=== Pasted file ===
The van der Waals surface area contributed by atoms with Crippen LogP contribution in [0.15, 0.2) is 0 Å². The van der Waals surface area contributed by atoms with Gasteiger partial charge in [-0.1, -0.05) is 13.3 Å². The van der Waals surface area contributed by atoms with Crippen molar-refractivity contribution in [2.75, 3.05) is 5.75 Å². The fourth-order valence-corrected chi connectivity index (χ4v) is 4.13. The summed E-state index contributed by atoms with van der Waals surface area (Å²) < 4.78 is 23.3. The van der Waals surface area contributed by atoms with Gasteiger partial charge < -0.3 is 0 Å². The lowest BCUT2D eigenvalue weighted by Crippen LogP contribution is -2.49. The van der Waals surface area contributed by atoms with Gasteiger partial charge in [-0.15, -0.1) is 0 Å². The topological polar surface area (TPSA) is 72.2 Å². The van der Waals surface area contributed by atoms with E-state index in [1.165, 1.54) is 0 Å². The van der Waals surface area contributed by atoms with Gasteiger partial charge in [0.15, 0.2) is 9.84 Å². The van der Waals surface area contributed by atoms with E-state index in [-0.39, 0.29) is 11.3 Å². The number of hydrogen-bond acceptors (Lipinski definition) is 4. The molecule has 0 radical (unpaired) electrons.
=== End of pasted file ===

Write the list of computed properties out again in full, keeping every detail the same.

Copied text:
The van der Waals surface area contributed by atoms with Crippen LogP contribution in [0.15, 0.2) is 0 Å². The van der Waals surface area contributed by atoms with Gasteiger partial charge in [-0.1, -0.05) is 13.3 Å². The van der Waals surface area contributed by atoms with Crippen molar-refractivity contribution in [2.75, 3.05) is 5.75 Å². The fourth-order valence-corrected chi connectivity index (χ4v) is 4.13. The summed E-state index contributed by atoms with van der Waals surface area (Å²) < 4.78 is 23.3. The van der Waals surface area contributed by atoms with Gasteiger partial charge < -0.3 is 0 Å². The lowest BCUT2D eigenvalue weighted by Crippen LogP contribution is -2.49. The van der Waals surface area contributed by atoms with Gasteiger partial charge in [-0.15, -0.1) is 0 Å². The topological polar surface area (TPSA) is 72.2 Å². The van der Waals surface area contributed by atoms with E-state index in [1.165, 1.54) is 0 Å². The van der Waals surface area contributed by atoms with Gasteiger partial charge in [0.15, 0.2) is 9.84 Å². The van der Waals surface area contributed by atoms with E-state index in [-0.39, 0.29) is 11.3 Å². The number of hydrogen-bond acceptors (Lipinski definition) is 4. The molecule has 0 radical (unpaired) electrons.